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Katie Rapp


Revolutionizing American Manufacturing

The future of manufacturing is about making processes more efficient

Published: Monday, March 13, 2023 - 13:02

A major focus of the current administration is revitalizing American manufacturing as new technologies are changing the way things are made. Manufacturing Extension Partnership (MEP) director Pravina Raghavan recently appeared on Government Matters TV, where she discussed how MEP National Network experts around the country are working with small manufacturers to revolutionize U.S. manufacturing.

From 3D-printed body organs and predictive maintenance to sensors that improve supply chain visibility, the future of manufacturing is about making processes more efficient and getting people what they need when they need it. “Last year alone, we helped do $18.8 billion in sales for manufacturers,” says Raghavan. “These types of technology modifications ensure that manufacturers are getting what they need at the right time, and that real-time inventory gets out to the public.”

The potential of 3D-printed body organs

3D printing holds great promise for manufacturing. One exciting area is the possibility of 3D-printing human tissue, be it valves or entire organs. Currently in the active research phase, scientists at the National Institute of Standards and Technology (NIST) are hard at work developing the necessary measurement infrastructure to unlock this technology’s full potential. 3D printing could eventually help Americans get the vital organs they need more quickly, reducing wait times and the chance of rejection, and ultimately saving lives, all while cutting the cost of surgeries dramatically.

Predictive maintenance is transforming manufacturing

Predictive maintenance, or prognostic health management, is transforming manufacturing. Like the sensors in your smart watch that collect your health data, predictive maintenance provides data about the health of a manufacturing facility. Sensors enable manufacturers to better understand their production lines, correct problems, and save money. This increases efficiency, brings costs down for the manufacturer, and benefits the public with lower-priced consumer goods.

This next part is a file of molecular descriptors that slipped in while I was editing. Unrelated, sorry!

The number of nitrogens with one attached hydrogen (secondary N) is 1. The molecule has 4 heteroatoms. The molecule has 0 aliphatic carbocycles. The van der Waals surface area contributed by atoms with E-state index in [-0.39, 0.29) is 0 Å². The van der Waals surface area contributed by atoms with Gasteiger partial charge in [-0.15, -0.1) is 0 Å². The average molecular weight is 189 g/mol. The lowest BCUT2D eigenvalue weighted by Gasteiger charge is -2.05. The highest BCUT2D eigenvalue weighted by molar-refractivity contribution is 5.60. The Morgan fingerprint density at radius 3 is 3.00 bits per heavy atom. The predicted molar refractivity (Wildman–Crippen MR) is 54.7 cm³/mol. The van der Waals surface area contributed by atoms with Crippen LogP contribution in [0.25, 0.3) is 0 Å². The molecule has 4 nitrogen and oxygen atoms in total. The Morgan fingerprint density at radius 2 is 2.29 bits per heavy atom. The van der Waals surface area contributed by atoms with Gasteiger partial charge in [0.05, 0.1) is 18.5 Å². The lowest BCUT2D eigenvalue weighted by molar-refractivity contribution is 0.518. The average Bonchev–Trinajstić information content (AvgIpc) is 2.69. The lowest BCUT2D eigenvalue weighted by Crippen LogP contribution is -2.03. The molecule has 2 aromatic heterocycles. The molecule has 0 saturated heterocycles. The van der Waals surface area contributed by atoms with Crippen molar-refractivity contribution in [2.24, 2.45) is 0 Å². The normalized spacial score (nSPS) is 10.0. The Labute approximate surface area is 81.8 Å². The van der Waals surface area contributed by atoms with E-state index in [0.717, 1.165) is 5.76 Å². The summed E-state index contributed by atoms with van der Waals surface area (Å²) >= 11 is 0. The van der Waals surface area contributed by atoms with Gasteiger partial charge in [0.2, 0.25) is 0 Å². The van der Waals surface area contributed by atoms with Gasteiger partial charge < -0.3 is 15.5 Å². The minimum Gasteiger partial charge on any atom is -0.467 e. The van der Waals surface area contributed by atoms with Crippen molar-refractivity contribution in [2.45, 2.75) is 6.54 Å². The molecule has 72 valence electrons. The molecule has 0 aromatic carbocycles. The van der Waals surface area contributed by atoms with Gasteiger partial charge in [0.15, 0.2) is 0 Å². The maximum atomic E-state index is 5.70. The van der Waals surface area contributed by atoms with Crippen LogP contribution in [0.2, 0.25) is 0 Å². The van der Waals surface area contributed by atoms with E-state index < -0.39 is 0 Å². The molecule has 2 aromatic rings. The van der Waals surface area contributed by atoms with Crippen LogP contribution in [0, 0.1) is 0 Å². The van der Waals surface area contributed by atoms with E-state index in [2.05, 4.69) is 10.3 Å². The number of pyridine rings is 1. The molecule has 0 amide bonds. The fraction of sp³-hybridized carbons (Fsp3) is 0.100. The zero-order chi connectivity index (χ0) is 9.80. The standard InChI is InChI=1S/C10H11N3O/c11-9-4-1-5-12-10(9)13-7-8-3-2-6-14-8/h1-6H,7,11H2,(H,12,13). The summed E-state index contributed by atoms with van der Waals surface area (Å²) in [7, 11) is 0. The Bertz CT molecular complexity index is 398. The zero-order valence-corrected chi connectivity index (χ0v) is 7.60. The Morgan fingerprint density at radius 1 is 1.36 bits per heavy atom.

In addition, the current workforce shortage means many manufacturers don’t have enough people to check machines. Sensors can do this instead so manufacturers can correct problems before they shut down a production line. This helps prevent supply chain issues, product shortages, recalls, and other issues that prevent people from getting goods when they need them.

Increasing supply chain visibility

Most people never thought about supply chains before the pandemic. It’s not an issue until you can’t get something you need—like toilet paper. Where do the components come from? How does a product get from point A to point B? Where is it assembled? Supply chain visibility means understanding these details.

Smart manufacturing supports supply chain visibility and makes the process faster. With sensors, manufacturers can tell what’s going on every step of the way, from suppliers to the person who puts the product together. Those kinds of data are very empowering because they show where the gaps are. Using this technology, a manufacturer can pivot when a part isn’t available from the usual supplier and find another supplier. This helps eliminate the long wait times we’ve experienced in the supply chain during the past few years.

Excitement for the future of manufacturing

The future of manufacturing is about making processes more efficient. It’s about getting goods—whether it’s cheese or dishwashers or airplanes—to people quickly. The future includes small manufacturers incorporating smart manufacturing technologies and sensors. With these, manufacturers can identify and correct problems, and make sure products are on the shelves when people need and want them.

Supporting small U.S. manufacturers in the supply chain is critical. The mission of the MEP National Network is to strengthen and empower U.S. manufacturers. More than 1,450 trusted advisors and experts at approximately 430 MEP service locations in every state and Puerto Rico help U.S. manufacturers learn new technologies, identify inefficiencies, find domestic suppliers, and grow. Connect with your local MEP center for more information.

Watch the interview with MEP director Pravina Raghavan here.


About The Author

Katie Rapp’s picture

Katie Rapp

Katie Rapp is a writer and editor for NIST’s Manufacturing Extension Partnership, where she helps NIST MEP staff use plain language so their readers can understand what they write the first time they read it.